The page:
Nashville Mayor Karl Dean sees “devastating effects” on Metro government if the legislature approves “an ill-thought-out bill giving satellite cities including Forest Hills, Belle Meade and Oak Hill the power to create their own city services,” says Gail Kerr — and she agrees with him. It’s an effort being pushed by three out-of-county state representatives who live miles from Nashville but who suddenly feel the need to dip in our Kool-Aid. Why? The likely motivation is because they want the financial campaign support of rich Republicans in those three areas. The sponsors are Rep. David Alexander, R-Winchester, and Sen. Jim Tracy, R-Shelbyville. Alexander signed on only because the main backer, Rep. Joe Carr, R-Lascassas, has hit the limit of bills he can file.
It all started with a codes violation.
A house along Timberwood Road in Forest Hills burned down and neighbors grew frustrated when the owner wouldn’t make repairs. They thought Metro wasn’t cracking down fast enough. So Forest Hills officials decided to create their own court, a violation of the Metro Charter. Metro sued and Forest Hills lost. They are appealing. Officials in those upscale suburbs got together and went to their buddies in the legislature.
From Georgiana Vines:
The Knox County Election Commission voted 3-2 along partisan lines today not to reopen Belle Morris Elementary School as a voting precinct in the Nov. 6 presidential election but agreed to meet with community leaders early in 2013 to determine what to do in the future.
Voting against a motion to reopen the school were Chairman Chris Heagerty, who broke a tie vote, Bob Bowman and Rob McNutt, all Republicans. Voting for the motion were Democrats Dennis Francis and Cassandra McGee Stuart.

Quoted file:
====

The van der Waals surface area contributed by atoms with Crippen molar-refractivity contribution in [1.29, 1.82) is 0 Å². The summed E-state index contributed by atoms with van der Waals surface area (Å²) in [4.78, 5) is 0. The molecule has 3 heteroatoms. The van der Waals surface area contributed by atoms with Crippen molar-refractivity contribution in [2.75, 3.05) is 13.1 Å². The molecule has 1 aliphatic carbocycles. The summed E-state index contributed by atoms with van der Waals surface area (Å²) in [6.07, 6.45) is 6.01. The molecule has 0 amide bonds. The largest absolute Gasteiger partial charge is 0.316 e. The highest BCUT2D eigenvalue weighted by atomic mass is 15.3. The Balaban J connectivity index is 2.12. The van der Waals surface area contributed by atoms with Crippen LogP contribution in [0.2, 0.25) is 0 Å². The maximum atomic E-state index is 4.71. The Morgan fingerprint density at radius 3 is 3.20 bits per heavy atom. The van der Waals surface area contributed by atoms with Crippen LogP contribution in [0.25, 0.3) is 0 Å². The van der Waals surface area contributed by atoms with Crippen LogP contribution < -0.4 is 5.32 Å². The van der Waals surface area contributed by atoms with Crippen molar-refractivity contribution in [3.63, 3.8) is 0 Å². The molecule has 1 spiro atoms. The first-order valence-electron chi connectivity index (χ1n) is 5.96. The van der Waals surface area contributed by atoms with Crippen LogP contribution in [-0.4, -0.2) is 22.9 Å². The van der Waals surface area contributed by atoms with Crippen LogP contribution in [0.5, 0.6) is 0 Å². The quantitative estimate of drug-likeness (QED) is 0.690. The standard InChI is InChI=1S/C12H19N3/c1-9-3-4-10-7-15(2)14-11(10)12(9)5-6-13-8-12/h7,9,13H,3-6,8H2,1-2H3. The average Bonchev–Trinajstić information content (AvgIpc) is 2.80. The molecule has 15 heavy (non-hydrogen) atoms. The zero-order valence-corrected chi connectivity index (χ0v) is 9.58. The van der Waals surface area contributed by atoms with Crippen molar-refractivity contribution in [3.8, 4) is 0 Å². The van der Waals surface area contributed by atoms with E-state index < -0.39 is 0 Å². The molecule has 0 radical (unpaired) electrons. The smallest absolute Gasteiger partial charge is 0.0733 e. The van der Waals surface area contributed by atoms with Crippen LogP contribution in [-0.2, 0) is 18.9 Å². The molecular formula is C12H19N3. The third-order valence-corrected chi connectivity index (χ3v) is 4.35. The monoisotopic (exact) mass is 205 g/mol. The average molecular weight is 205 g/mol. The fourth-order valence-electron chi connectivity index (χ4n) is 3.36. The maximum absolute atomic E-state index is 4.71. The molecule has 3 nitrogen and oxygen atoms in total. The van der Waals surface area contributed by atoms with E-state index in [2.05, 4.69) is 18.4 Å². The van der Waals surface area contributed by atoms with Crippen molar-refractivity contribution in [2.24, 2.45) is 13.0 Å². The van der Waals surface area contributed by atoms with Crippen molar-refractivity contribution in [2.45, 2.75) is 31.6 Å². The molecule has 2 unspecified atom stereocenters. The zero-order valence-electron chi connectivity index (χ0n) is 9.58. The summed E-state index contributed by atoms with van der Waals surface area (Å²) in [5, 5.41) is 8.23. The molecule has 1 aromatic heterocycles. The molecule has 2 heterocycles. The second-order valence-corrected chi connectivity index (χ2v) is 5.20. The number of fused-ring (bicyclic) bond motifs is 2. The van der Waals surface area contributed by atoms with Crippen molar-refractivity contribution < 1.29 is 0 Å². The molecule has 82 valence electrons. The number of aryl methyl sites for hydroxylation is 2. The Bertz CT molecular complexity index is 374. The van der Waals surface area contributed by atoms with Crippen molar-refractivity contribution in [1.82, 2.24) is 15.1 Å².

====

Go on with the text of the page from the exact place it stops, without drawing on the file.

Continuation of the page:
The vote followed a contentious exchange between Bowman and former Knox County Commissioner Mark Harmon over events following a March meeting where the commission voted 4-0 to merge Belle Morris with the Larry Cox Senior Recreation Center.
Harmon presented a petition with 146 signatures calling for the Belle Morris to be reopened and reiterated disagreements with Cliff Rodgers, election administrator, on the Cox Center being more handicapped accessible and having better parking arrangements.
Harmon said the unstated reason for the closing was the strong Democratic vote at Belle Morris and that “bogus” reasons had been asserted.
Bowman said Harmon had made “bald accusations against Mr. Rodgers” and worked behind the scenes by organizing a press conferences and using the Internet to stir up a controversy instead of communicating directly with Rodgers or the commission.
Bowman was successful in getting the commission to agree to meet with community leaders at the first quarterly meeting of the commission next year to discuss the closing of Belle Morris. At one point during the meeting, he suggested Fulton High School might be an alternative choice.
A key Democratic precinct in what has been state Rep. Harry Tindell’s 13th House District has been combined with another precinct by Knox County election officials and Democrats are not happy.
From Georgiana Vines: Gloria Johnson, chair of the Knox County Democratic Party and the only Democratic candidate seeking Tindell’s seat, said Belle Morris (Elementary School) was her precinct and she didn’t know the change (to Larry Cox Senior Recreation Center) was coming.
In addition, her campaign called 500 voters in the district a week ago and nobody knew the precinct had been changed, she said. She did receive a new voter registration card on Wednesday, she said.